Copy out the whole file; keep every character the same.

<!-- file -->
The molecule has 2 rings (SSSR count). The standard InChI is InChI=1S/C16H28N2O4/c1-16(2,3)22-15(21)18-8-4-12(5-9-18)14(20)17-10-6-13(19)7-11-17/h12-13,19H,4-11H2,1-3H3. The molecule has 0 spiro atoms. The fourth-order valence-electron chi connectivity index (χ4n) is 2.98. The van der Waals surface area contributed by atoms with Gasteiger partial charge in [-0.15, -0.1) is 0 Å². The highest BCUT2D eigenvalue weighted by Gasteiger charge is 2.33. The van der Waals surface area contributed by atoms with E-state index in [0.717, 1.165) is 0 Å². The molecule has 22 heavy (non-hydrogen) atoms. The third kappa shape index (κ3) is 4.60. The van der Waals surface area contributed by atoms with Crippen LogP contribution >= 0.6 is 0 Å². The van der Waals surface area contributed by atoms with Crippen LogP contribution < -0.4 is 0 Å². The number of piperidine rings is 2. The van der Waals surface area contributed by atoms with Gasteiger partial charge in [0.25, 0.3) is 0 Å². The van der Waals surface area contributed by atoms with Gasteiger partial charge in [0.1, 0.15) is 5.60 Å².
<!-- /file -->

The molecule has 2 rings (SSSR count). The standard InChI is InChI=1S/C16H28N2O4/c1-16(2,3)22-15(21)18-8-4-12(5-9-18)14(20)17-10-6-13(19)7-11-17/h12-13,19H,4-11H2,1-3H3. The molecule has 0 spiro atoms. The fourth-order valence-electron chi connectivity index (χ4n) is 2.98. The van der Waals surface area contributed by atoms with Gasteiger partial charge in [-0.15, -0.1) is 0 Å². The highest BCUT2D eigenvalue weighted by Gasteiger charge is 2.33. The van der Waals surface area contributed by atoms with E-state index in [0.717, 1.165) is 0 Å². The molecule has 22 heavy (non-hydrogen) atoms. The third kappa shape index (κ3) is 4.60. The van der Waals surface area contributed by atoms with Crippen LogP contribution >= 0.6 is 0 Å². The van der Waals surface area contributed by atoms with Crippen LogP contribution < -0.4 is 0 Å². The number of piperidine rings is 2. The van der Waals surface area contributed by atoms with Gasteiger partial charge in [0.25, 0.3) is 0 Å². The van der Waals surface area contributed by atoms with Gasteiger partial charge in [0.1, 0.15) is 5.60 Å².